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Review of Literature 2.

1 Oral Cancer Cancer is definided as the uncontrollable growth of cells that invade and cause damage to surrounding tissue. Oral cancer appears as a growth or sore in the mouth that does not go away. Oral cancer, which includes cancers of lips, tongue, cheeks, floor of the mouth, hard and soft palate, sinuses, and pharynx (throat), can be life threatening if not diagnosed and treated early.[ Khandekar SP, page 156] Oral cancer starts in the mouth (oral cavity) and can interfere with the ability to breath, talk, eat, chew, or swallow. The oral cavity is easy to examine. Oral cancer that can develop in any part of the mouth, including the tongue, the gums, the palate (roof of the mouth), under the tongue, the skin lining the mouth or the lips. [Khandekar SP, 158]

2.1.1 Internal Factors of Oral Cavity Cancer a. Genetic Ethnic background is known to influence many types of cancer. For example, cancer in blacks is increasing at a faster rate than in whites. Oral and pharyngeal cancer is the fourth lending cancer site in black men and the seventh leading site of cancer in non-Hispanic whites and blacks.[ Scully C, 173] Oral cancer can occur due to genetic disease. Tumor formation as a result of genetic drift caused by etiological factors resulting in excessive cell division and uncontrolled. Gene targeted genetic changes are oncogenes, the genes that promote growth, anti-oncogenes, genes that inhibit the genes that regulate growth and apoptosis. [Scully C, 173] Most human tumors show chromosome aberrations that are usually proportional to the degree of malignancy and vary with cach tumor and patient. It is not known

whether the chromosomal abnormalities are the cause or the result of malignancy. However, identifications will surely help our understanding of causes, prevention, treatments, and prognosis of malignancies. [Scully C, 173] b. Age and Sex Of all of the factors that may contribute to the development of cancer, age is the factor that confers the highest risk. Oral cancer, like most cancers, is a disease of older age. About 95% of all oral nancers occur in persons over 40 years old, and the average age at the time of diagnosis occurs as individuals approach the age of 65. [Rodriguez T, 207] The rising incidence and mortality rates in young and middle-aged adults is incontrovertible, but there has been debate over the causes of this increase and whether their disease is inherently more aggressive than that occurring in older patients. 48, 57, 58 however, the relatively short duration of exposure to these known risk factors suggests that other factors may also be involved and there was a small sub-group of patients who had little, if any, exposure to the major risk factors. [Rodriguez T,207] In most countries around the world, oral cancer is more common in men than in women. The reported sex differences are attributable to heavier indulgence in risk habits by men and exposure to sunlight (for lip cancer) as a part of outdoor occupations. The ratio of males to females diagnosed with oral cancer, however, has declined over the decades and is now about 1.5:1 for the mouth and about 2.8:1 for cancer of oropharynx. Thus oral ratio is lower in men than in women, suggesting that some male characteristic may predisposes preferentially to oral cancer. [sciencedirect.com; 1 mei 2013, 7.42 pm] 2.1.2 Eksternal Factors of Oral Cavity Cancer a. Human Papillomavirus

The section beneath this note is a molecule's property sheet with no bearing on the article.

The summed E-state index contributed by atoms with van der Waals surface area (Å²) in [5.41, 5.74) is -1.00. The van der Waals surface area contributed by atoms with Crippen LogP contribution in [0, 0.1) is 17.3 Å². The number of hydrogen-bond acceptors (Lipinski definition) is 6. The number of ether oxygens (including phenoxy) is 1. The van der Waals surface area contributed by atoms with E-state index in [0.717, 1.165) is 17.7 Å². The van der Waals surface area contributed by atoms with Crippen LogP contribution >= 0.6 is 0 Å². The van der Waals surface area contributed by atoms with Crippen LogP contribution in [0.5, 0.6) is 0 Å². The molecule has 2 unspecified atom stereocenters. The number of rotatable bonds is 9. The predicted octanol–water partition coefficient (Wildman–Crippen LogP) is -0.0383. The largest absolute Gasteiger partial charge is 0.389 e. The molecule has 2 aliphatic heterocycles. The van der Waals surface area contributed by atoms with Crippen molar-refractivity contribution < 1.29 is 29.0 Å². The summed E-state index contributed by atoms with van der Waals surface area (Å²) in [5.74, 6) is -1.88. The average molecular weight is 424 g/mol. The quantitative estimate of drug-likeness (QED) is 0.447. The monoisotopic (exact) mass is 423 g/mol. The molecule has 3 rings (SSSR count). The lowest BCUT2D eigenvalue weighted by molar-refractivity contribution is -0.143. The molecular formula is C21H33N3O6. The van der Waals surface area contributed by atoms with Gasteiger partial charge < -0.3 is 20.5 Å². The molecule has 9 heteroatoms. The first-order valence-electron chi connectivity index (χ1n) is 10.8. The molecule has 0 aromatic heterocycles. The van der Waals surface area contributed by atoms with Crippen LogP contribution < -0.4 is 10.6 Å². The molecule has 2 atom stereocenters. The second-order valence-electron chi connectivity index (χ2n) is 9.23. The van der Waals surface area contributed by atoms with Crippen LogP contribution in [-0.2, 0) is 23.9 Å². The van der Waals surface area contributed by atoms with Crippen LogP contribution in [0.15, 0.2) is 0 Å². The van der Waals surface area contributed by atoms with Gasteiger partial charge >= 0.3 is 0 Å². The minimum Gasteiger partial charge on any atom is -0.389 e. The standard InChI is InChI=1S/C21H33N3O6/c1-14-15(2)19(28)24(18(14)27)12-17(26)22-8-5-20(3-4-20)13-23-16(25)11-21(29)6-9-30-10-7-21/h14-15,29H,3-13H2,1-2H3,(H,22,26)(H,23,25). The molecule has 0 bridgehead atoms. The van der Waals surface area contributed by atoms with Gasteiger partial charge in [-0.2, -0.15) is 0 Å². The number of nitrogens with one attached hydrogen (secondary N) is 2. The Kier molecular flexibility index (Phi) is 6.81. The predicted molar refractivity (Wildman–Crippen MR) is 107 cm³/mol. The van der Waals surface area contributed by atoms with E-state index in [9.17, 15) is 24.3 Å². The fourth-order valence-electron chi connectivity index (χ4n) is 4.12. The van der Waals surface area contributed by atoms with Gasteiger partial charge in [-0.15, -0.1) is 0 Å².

HPV is the name of a group of viruses that include more than 80 different types associated with a variety of epidermal warts and skin lesions, some of which are associated with skin cancer. Low-risk HPV subtypes (eg. Type 6,11) are associated with more benign skin lesions such as warts (papillomas). High-risk subtypes (eg. Type 16,18) can cause neoplasia (abnormal cell growth) or dysplasias and are associated with the development of cervical and anal cancers.[World Health Organisation, page 64] Certain so-callrf high risk types of human papillomavirus (HPV) are recognized as important causes of cancer of the ano-genital tract, and may also be involved in the a etiology of cancers of the oral cavity and pharynx. Epidemiological and experimental evidence lend some support to this possibility. Increased risk of cancers of the oral cavity and pharynx subsequent to the occurrence common a etiologic factors.[World Health Organisation, page 64] The most dangerous aspect of human papilloma virus is its potential to causes cancer. A highly studied topic is HPVs ability to cause cervical cancer. Normal cell division is regulated by two genes, Rb and p53. Rb segregates the transcription factors necessary for progression through the cell cycle.[ Day GL, 9]

Daftar Pustaka: 1. Khandekar SP, Badgey PS, Tiwari RR. Oral cancer and some epidemiological factors: a hospital based study. Indian J Community 2006; 31(3): 157-159 2. Scully C. Oncogen, onco-supressor, carcinogenesis and oral cancer. British Dent J 1992; 173 (53) 3. Rodriguez T, Altieri A, Chatenoud L, et al. Risk factors for oral and pharyngeal cancer. Oral Oncol 2004;40 (2): 207 4. Day GL, Blat WJ Secondary primary tumors in patients with oral cancer. Cancer 1992;70:14-9

5. World Health Organisation, Human papilomavirus, IARC Monograms on the evaluation of carcinogenic risk to humand, 1995,64 6. www.sciencedirect.com/science/article/pii/S1368837508001838, diakses rabu 1 mei 2013, 7.42 pm